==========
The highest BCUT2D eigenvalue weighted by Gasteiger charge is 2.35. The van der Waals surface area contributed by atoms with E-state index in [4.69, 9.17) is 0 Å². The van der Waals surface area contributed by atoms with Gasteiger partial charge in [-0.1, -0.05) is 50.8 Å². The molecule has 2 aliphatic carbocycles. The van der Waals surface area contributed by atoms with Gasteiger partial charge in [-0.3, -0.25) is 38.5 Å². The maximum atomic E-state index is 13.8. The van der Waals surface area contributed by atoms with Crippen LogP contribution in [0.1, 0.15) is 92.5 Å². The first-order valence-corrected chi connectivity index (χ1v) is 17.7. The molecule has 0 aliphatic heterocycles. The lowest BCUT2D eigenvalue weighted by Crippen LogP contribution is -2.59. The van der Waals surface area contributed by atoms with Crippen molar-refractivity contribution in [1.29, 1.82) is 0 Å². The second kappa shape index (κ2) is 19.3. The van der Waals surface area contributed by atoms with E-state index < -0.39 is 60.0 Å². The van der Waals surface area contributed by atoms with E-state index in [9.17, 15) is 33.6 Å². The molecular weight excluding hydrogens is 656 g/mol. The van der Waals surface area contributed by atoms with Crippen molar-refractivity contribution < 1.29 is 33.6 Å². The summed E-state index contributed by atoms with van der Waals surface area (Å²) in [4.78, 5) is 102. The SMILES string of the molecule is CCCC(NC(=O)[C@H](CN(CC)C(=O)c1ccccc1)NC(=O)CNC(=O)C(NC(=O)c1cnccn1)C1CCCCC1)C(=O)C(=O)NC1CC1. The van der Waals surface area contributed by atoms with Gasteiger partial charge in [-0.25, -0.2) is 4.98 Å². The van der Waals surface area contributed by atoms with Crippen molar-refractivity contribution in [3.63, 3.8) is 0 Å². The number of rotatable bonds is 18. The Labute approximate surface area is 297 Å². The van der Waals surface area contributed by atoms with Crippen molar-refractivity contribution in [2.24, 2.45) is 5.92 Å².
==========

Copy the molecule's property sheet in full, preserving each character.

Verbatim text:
The highest BCUT2D eigenvalue weighted by Gasteiger charge is 2.35. The van der Waals surface area contributed by atoms with E-state index in [4.69, 9.17) is 0 Å². The van der Waals surface area contributed by atoms with Gasteiger partial charge in [-0.1, -0.05) is 50.8 Å². The molecule has 2 aliphatic carbocycles. The van der Waals surface area contributed by atoms with Gasteiger partial charge in [-0.3, -0.25) is 38.5 Å². The maximum atomic E-state index is 13.8. The van der Waals surface area contributed by atoms with Crippen LogP contribution in [0.1, 0.15) is 92.5 Å². The first-order valence-corrected chi connectivity index (χ1v) is 17.7. The molecule has 0 aliphatic heterocycles. The lowest BCUT2D eigenvalue weighted by Crippen LogP contribution is -2.59. The van der Waals surface area contributed by atoms with Crippen molar-refractivity contribution in [1.29, 1.82) is 0 Å². The second kappa shape index (κ2) is 19.3. The van der Waals surface area contributed by atoms with E-state index < -0.39 is 60.0 Å². The van der Waals surface area contributed by atoms with E-state index in [9.17, 15) is 33.6 Å². The molecular weight excluding hydrogens is 656 g/mol. The van der Waals surface area contributed by atoms with Crippen molar-refractivity contribution < 1.29 is 33.6 Å². The summed E-state index contributed by atoms with van der Waals surface area (Å²) in [4.78, 5) is 102. The SMILES string of the molecule is CCCC(NC(=O)[C@H](CN(CC)C(=O)c1ccccc1)NC(=O)CNC(=O)C(NC(=O)c1cnccn1)C1CCCCC1)C(=O)C(=O)NC1CC1. The van der Waals surface area contributed by atoms with Gasteiger partial charge in [-0.25, -0.2) is 4.98 Å². The van der Waals surface area contributed by atoms with Crippen molar-refractivity contribution in [3.63, 3.8) is 0 Å². The number of rotatable bonds is 18. The Labute approximate surface area is 297 Å². The van der Waals surface area contributed by atoms with Crippen molar-refractivity contribution in [2.24, 2.45) is 5.92 Å².